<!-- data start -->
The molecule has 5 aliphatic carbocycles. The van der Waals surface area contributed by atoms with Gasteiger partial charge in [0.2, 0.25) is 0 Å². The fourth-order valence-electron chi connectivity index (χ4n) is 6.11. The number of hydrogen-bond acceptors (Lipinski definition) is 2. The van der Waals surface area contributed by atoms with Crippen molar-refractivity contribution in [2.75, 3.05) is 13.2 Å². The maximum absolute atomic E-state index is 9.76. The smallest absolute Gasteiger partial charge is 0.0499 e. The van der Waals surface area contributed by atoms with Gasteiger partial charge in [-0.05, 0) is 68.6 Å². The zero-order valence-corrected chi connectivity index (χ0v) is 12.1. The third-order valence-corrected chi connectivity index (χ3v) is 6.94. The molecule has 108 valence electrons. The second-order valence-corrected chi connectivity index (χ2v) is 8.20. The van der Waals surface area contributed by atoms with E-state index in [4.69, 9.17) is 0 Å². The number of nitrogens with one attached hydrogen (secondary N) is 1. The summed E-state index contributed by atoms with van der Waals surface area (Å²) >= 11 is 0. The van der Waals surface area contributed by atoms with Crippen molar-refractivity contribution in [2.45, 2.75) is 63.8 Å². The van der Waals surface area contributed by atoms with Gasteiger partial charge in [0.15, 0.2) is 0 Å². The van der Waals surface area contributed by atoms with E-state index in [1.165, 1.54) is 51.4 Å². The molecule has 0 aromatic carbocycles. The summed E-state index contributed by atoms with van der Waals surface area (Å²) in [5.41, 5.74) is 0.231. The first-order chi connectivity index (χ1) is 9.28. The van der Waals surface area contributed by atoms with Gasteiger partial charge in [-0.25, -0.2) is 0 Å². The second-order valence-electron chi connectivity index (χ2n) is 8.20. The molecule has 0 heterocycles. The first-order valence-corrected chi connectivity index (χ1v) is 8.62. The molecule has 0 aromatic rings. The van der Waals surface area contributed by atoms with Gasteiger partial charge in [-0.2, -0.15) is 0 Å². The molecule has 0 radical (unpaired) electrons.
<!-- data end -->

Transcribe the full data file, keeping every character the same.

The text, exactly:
The molecule has 5 aliphatic carbocycles. The van der Waals surface area contributed by atoms with Gasteiger partial charge in [0.2, 0.25) is 0 Å². The fourth-order valence-electron chi connectivity index (χ4n) is 6.11. The number of hydrogen-bond acceptors (Lipinski definition) is 2. The van der Waals surface area contributed by atoms with Crippen molar-refractivity contribution in [2.75, 3.05) is 13.2 Å². The maximum absolute atomic E-state index is 9.76. The smallest absolute Gasteiger partial charge is 0.0499 e. The van der Waals surface area contributed by atoms with Gasteiger partial charge in [-0.05, 0) is 68.6 Å². The zero-order valence-corrected chi connectivity index (χ0v) is 12.1. The third-order valence-corrected chi connectivity index (χ3v) is 6.94. The molecule has 108 valence electrons. The second-order valence-corrected chi connectivity index (χ2v) is 8.20. The van der Waals surface area contributed by atoms with E-state index in [4.69, 9.17) is 0 Å². The number of nitrogens with one attached hydrogen (secondary N) is 1. The summed E-state index contributed by atoms with van der Waals surface area (Å²) >= 11 is 0. The van der Waals surface area contributed by atoms with Crippen molar-refractivity contribution in [2.45, 2.75) is 63.8 Å². The van der Waals surface area contributed by atoms with Gasteiger partial charge in [0.15, 0.2) is 0 Å². The van der Waals surface area contributed by atoms with E-state index in [1.165, 1.54) is 51.4 Å². The molecule has 0 aromatic carbocycles. The summed E-state index contributed by atoms with van der Waals surface area (Å²) in [5.41, 5.74) is 0.231. The first-order chi connectivity index (χ1) is 9.28. The van der Waals surface area contributed by atoms with Gasteiger partial charge in [-0.25, -0.2) is 0 Å². The second-order valence-electron chi connectivity index (χ2n) is 8.20. The molecule has 0 heterocycles. The first-order valence-corrected chi connectivity index (χ1v) is 8.62. The molecule has 0 aromatic rings. The van der Waals surface area contributed by atoms with Gasteiger partial charge in [-0.2, -0.15) is 0 Å². The molecule has 0 radical (unpaired) electrons.